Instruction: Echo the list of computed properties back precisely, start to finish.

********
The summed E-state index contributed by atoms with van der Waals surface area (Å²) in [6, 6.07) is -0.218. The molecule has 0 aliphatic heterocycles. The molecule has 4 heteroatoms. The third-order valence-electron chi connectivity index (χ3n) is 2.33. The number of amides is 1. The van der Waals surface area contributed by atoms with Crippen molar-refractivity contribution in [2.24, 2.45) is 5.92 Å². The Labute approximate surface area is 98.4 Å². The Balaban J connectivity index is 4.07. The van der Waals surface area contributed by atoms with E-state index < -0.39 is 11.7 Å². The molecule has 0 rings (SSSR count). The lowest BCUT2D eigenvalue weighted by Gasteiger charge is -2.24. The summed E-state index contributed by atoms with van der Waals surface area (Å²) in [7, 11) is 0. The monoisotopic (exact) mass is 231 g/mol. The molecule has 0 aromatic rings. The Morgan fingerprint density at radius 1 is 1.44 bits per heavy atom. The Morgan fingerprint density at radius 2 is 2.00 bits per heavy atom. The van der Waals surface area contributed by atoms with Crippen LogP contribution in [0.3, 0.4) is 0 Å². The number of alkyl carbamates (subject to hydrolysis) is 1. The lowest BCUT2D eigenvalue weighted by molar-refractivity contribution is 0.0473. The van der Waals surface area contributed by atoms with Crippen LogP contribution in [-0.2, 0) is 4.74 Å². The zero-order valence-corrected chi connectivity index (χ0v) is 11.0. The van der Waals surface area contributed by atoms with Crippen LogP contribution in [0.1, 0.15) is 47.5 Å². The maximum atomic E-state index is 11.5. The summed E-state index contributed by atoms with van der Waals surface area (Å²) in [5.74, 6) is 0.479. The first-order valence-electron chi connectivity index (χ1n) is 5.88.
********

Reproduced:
The summed E-state index contributed by atoms with van der Waals surface area (Å²) in [6, 6.07) is -0.218. The molecule has 0 aliphatic heterocycles. The molecule has 4 heteroatoms. The third-order valence-electron chi connectivity index (χ3n) is 2.33. The number of amides is 1. The van der Waals surface area contributed by atoms with Crippen molar-refractivity contribution in [2.24, 2.45) is 5.92 Å². The Labute approximate surface area is 98.4 Å². The Balaban J connectivity index is 4.07. The van der Waals surface area contributed by atoms with E-state index < -0.39 is 11.7 Å². The molecule has 0 rings (SSSR count). The lowest BCUT2D eigenvalue weighted by Gasteiger charge is -2.24. The summed E-state index contributed by atoms with van der Waals surface area (Å²) in [7, 11) is 0. The monoisotopic (exact) mass is 231 g/mol. The molecule has 0 aromatic rings. The Morgan fingerprint density at radius 1 is 1.44 bits per heavy atom. The Morgan fingerprint density at radius 2 is 2.00 bits per heavy atom. The van der Waals surface area contributed by atoms with Crippen LogP contribution in [0.3, 0.4) is 0 Å². The number of alkyl carbamates (subject to hydrolysis) is 1. The lowest BCUT2D eigenvalue weighted by molar-refractivity contribution is 0.0473. The van der Waals surface area contributed by atoms with Crippen LogP contribution in [-0.2, 0) is 4.74 Å². The zero-order valence-corrected chi connectivity index (χ0v) is 11.0. The van der Waals surface area contributed by atoms with Crippen LogP contribution in [0.1, 0.15) is 47.5 Å². The maximum atomic E-state index is 11.5. The summed E-state index contributed by atoms with van der Waals surface area (Å²) in [5.74, 6) is 0.479. The first-order valence-electron chi connectivity index (χ1n) is 5.88.